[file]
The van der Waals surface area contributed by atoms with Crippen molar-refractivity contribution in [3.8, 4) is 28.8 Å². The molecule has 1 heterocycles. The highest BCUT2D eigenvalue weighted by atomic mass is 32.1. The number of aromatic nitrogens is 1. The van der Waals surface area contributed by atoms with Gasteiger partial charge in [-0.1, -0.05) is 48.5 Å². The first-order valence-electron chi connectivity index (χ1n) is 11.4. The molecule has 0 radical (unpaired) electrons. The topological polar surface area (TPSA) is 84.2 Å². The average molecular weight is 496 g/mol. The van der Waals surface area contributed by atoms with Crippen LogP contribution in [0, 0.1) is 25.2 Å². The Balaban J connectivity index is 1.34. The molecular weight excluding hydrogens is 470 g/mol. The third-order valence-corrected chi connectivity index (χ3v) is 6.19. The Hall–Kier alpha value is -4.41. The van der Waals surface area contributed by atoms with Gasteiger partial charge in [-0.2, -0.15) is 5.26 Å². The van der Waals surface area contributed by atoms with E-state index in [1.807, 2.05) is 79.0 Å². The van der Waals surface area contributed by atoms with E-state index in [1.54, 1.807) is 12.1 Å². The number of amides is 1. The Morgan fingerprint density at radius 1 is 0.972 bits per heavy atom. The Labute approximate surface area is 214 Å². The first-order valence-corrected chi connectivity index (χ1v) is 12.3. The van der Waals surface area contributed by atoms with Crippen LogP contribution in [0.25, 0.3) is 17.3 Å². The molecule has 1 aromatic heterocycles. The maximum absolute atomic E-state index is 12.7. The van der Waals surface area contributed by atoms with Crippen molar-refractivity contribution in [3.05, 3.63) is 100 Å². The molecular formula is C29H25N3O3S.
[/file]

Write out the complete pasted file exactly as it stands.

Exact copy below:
The van der Waals surface area contributed by atoms with Crippen molar-refractivity contribution in [3.8, 4) is 28.8 Å². The molecule has 1 heterocycles. The highest BCUT2D eigenvalue weighted by atomic mass is 32.1. The number of aromatic nitrogens is 1. The van der Waals surface area contributed by atoms with Gasteiger partial charge in [-0.1, -0.05) is 48.5 Å². The first-order valence-electron chi connectivity index (χ1n) is 11.4. The molecule has 0 radical (unpaired) electrons. The topological polar surface area (TPSA) is 84.2 Å². The average molecular weight is 496 g/mol. The van der Waals surface area contributed by atoms with Crippen LogP contribution in [0, 0.1) is 25.2 Å². The Balaban J connectivity index is 1.34. The molecular weight excluding hydrogens is 470 g/mol. The third-order valence-corrected chi connectivity index (χ3v) is 6.19. The Hall–Kier alpha value is -4.41. The van der Waals surface area contributed by atoms with Gasteiger partial charge in [-0.2, -0.15) is 5.26 Å². The van der Waals surface area contributed by atoms with E-state index in [1.807, 2.05) is 79.0 Å². The van der Waals surface area contributed by atoms with E-state index in [1.54, 1.807) is 12.1 Å². The number of amides is 1. The Morgan fingerprint density at radius 1 is 0.972 bits per heavy atom. The Labute approximate surface area is 214 Å². The first-order valence-corrected chi connectivity index (χ1v) is 12.3. The van der Waals surface area contributed by atoms with Crippen LogP contribution in [0.25, 0.3) is 17.3 Å². The molecule has 1 aromatic heterocycles. The maximum absolute atomic E-state index is 12.7. The van der Waals surface area contributed by atoms with Crippen molar-refractivity contribution in [3.05, 3.63) is 100 Å². The molecular formula is C29H25N3O3S.